Photo by Steven Penton cc.

On 29 September 2017 an updated register was released detailing foreign ownership of Australian agricultural land, available here from the Foreign Investment Review Board for the 2016-17 year. The 2015-16 report is available here

Let’s look at a few questions and then the data. 

What is it about the idea of selling off our agricultural land to foreign interests that excites some of those people who currently occupy our Parliament?

The mirage of jobs.

If you’re walking past a homeless person who is sitting on the ground in dishevelled clothes, whose hat is upside down on the ground with a small sign with a story, you’ll also know that person is a voter. And if you’re one of those people who currently occupy our Parliament, your primary concern is securing enough votes to be re-elected. 

Does this homeless person need some legal aid to right a past wrong? Do they need a bus ticket to another state to spend some time with a family member? 

Completely irrelevant. 

What matters is that a photo is taken of whoever wishes to be re-elected, dropping a gold coin into the upturned hand of the homeless person. Such photos at first glance, create the impression that our representatives care about us. That they care about our livelihoods and are willing to put our best interest ahead of their own.

Likewise, what matters to some of those who currently occupy our Parliament, is that a video camera records them stating such lines as, “10,000 jobs“, or “I know about Adani and that means thousands of jobs for regional Queenslanders…“, as illustrated last week on the ABC Four Corners episode, Digging into Adani

If those who occupy our Parliament have any legal or moral responsibility to create new jobs, then the mere suggestion of selling off Australian land to foreign individuals or businesses to create new jobs, is an immediate sign of incompetence.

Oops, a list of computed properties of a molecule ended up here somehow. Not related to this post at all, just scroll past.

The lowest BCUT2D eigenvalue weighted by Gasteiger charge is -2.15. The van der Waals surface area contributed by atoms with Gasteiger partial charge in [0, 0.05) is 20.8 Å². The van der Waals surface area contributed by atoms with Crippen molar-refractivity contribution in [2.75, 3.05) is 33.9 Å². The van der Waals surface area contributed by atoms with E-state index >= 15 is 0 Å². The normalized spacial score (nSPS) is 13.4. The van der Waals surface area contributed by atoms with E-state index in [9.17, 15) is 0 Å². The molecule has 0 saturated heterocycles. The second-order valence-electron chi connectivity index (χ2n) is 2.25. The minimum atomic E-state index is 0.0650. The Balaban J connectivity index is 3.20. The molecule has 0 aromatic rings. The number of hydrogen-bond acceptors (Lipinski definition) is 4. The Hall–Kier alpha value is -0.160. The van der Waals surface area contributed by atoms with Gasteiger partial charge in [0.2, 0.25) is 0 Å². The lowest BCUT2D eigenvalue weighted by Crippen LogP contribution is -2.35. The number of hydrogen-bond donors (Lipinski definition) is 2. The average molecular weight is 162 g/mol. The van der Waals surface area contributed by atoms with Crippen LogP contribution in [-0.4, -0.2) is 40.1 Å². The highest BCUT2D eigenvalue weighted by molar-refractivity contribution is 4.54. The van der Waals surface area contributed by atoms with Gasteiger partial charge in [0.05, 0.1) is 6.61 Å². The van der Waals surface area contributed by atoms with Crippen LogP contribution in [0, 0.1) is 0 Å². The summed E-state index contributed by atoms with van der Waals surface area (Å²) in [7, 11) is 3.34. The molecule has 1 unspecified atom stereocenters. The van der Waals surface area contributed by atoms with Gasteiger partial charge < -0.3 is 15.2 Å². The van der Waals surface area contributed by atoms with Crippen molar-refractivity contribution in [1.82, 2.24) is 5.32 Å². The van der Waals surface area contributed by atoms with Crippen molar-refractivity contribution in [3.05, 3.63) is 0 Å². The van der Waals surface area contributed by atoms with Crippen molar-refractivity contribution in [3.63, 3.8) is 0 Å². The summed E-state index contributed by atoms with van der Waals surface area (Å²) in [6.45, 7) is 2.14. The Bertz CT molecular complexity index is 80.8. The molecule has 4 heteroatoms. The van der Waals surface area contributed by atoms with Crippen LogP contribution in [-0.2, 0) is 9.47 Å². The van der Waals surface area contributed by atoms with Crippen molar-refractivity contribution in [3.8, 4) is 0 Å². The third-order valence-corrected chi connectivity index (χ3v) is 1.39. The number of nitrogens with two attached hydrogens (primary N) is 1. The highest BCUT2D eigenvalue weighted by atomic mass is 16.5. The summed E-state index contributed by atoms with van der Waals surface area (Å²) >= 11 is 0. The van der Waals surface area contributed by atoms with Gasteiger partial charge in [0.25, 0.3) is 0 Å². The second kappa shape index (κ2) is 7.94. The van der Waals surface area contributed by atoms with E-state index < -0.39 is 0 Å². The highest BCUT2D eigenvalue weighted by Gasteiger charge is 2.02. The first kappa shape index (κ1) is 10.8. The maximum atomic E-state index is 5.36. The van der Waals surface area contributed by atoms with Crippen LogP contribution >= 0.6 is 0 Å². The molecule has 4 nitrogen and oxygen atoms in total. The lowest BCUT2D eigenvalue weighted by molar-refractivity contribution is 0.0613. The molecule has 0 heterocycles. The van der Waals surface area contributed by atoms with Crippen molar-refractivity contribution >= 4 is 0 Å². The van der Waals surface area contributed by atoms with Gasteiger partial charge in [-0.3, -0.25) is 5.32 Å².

What needs to be done?

The law needs to be changed so only Australian citizens or businesses that are controlled by Australian citizens, can buy Australian land.

If we had representatives who were serious about job creation, what could they do? What changes could they make that supported the creation of new jobs, without selling off our country to make it happen?

For a start, they could enforce minimum wage laws and put more effort into setting examples of businesses who flaunt the law. 

What does enforcing minimum wage laws have to do with creating new jobs?

Think about it. Let’s say there are currently 10,000 employees in Australia right now missing out on $2 per hour after tax because they are being illegally underpaid. If 10,000 employees had an extra $2x38= $76 per week to spend in the economy, that’s an extra $760,000 being spent on goods and services in the economy per week. That spending can then flow through and result in some businesses needing to hire more workers.

Another relevant question comes from Bernard Salt in The Australian:

Australia has no big agribusiness business. Why is that? How is it that the New Zealanders can leverage Fonterra on the world stage and we are left with at best regional (meaning state-based) dairy businesses? We have leveraged large mining companies (BHP Billiton), banks (CBA, Westpac, NAB, ANZ), retailers (Woolworths and Wesfarmers or Coles) and even a telco (Telstra) but we cannot deliver a global player of scale in agribusiness.

Logically, any large business has to begin life as a small business, and are we really doing our best to encourage the creation of new small businesses in Australia?

Or is every accountant and financial planner across this big country telling every client they have to go and outbid a homeowner to buy a residential property that makes a loss each month they can then use to reduce the tax bill on their unrelated wage income? 

This has been going on for decades.

I’ve worked for the planners who pitch negatively geared properties. I’ve seen the emails from accountants as a mortgage broker, recommending the tax benefits of their client buying a loss-making property. While I don’t fault the individuals making these choices, on a big picture level, on a policy level, it’s what helps to create a culture that favors the easy route. It’s not the kind of incentive we need if we’re going to create agricultural businesses that can compete on the world stage.

Now for some data…

The Data

Q1: What proportion of Australian agricultural land is held by foreign persons?

Q2: What proportion of Australian agricultural land is held as freehold and leasehold by foreign persons?

2015 to 2016

Foreign Owners of Australian farmland

2016 to 2017

foreign ownership

Q3 How many properties per Australian state are owned by foreign interests?

Q4 How is the agricultural land being used by foreign interests?

(Note: “Land use was not provided by all registrants as the land use fields were not compulsory fields on the Agricultural Land Register form)

2015 to 2016

Farmland by use type

2016 to 2017

foreign interests

Q5 Which countries own the largest amount of Australian agricultural farmland?

2015 to 2016

foreign land interest by country

2016 to 2017

2017

Cheers, 

David Collett

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